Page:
Now, mind you, I have never lost a lover to a country chanteuse. For that matter, I’ve never been to rehab, had a former career as a dancer on Club MTV, nor have I willingly injected anything into my face—unless you count that time in 1988 when I made my Mom take me to Claire’s Boutique to get my ears pierced because I wanted to look like George Michael. What I do know all too well, however, is the unyielding pressure of scandal, sass, and scintillation that accompanies a personality too big—too glamorous, really—for everyday life to contain on its own.
Instead, it must be documented for the world to see!!
Therefore, I decided to attempt to become a housewife for a day. Here’s how it went:
7:30AM – Wake up. No one is waiting for me with a bathrobe. I have to make my own coffee. It’s too cold. Have to microwave it. Now it tastes like the Tikka Masala leftovers we had a couple of days ago.
9:00AM – Thought about exercising. That was fun. Watched a cooking show instead.
10:00AM – Gonna get into the shower now. Oh, wait… The View is on.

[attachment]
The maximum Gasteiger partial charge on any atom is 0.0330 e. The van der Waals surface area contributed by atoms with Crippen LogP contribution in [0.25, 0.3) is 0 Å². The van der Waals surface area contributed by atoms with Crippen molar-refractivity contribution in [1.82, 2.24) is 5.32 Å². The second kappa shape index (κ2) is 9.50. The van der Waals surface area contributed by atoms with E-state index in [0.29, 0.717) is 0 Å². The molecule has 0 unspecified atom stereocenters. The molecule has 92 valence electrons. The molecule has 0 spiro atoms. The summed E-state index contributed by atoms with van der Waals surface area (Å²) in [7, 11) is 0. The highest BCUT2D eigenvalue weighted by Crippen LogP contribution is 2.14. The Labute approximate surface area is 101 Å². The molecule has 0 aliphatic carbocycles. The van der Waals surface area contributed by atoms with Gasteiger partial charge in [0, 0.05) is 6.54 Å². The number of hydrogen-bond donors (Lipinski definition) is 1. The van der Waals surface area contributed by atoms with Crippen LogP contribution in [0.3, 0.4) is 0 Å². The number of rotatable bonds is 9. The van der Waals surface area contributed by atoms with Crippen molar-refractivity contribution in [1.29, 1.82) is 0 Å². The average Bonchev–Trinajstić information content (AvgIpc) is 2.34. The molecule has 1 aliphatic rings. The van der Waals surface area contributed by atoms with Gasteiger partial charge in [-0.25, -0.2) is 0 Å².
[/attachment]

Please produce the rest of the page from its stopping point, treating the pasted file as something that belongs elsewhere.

11:00AM – I still haven’t talked to anyone today. My better half is STILL asleep. I’m still thinking about exercising, but now it seems like a chore and I’ve already unloaded the dishwasher, so that’s more than enough for the day.
1:00PM – I ate an apple. Because I was feeling naughty, I had it with peanut butter. Thank goodness all my blinds are closed or the paparazzi might see me awkwardly slumping here on my couch.
2:00PM – Finally left the house to buy toilet paper, deodorant, and groceries and noticed that there are an inordinate amount of children out on the streets. Oh god, it’s a holiday. That’s it. I’m going back home. The hummus can wait.
4:30PM – Wish I had bought that hummus.
6:00PM – Just watched a documentary on North Korea and followed that with one on Bigfoot. Two mysterious entities no one knows much about. I’m already in my pajamas.
8:00PM – Maybe I’ll call my editor. He’s not answering. I leave a message that makes me sound morose when, in fact, I’m really just bored.
9:00PM – I love my DVR, but I’ve seen all of these episodes of Four Weddings already. I have a moment of hating myself for allowing this to actually be a problem, but the angst is extinguished by my decision to watch that DVD of My Super Sweet 16 I procured from my parents’ house.
11:00PM – I can’t believe how stuck up and lazy all those girls are! Maybe I’ll not move for another half hour and watch another episode…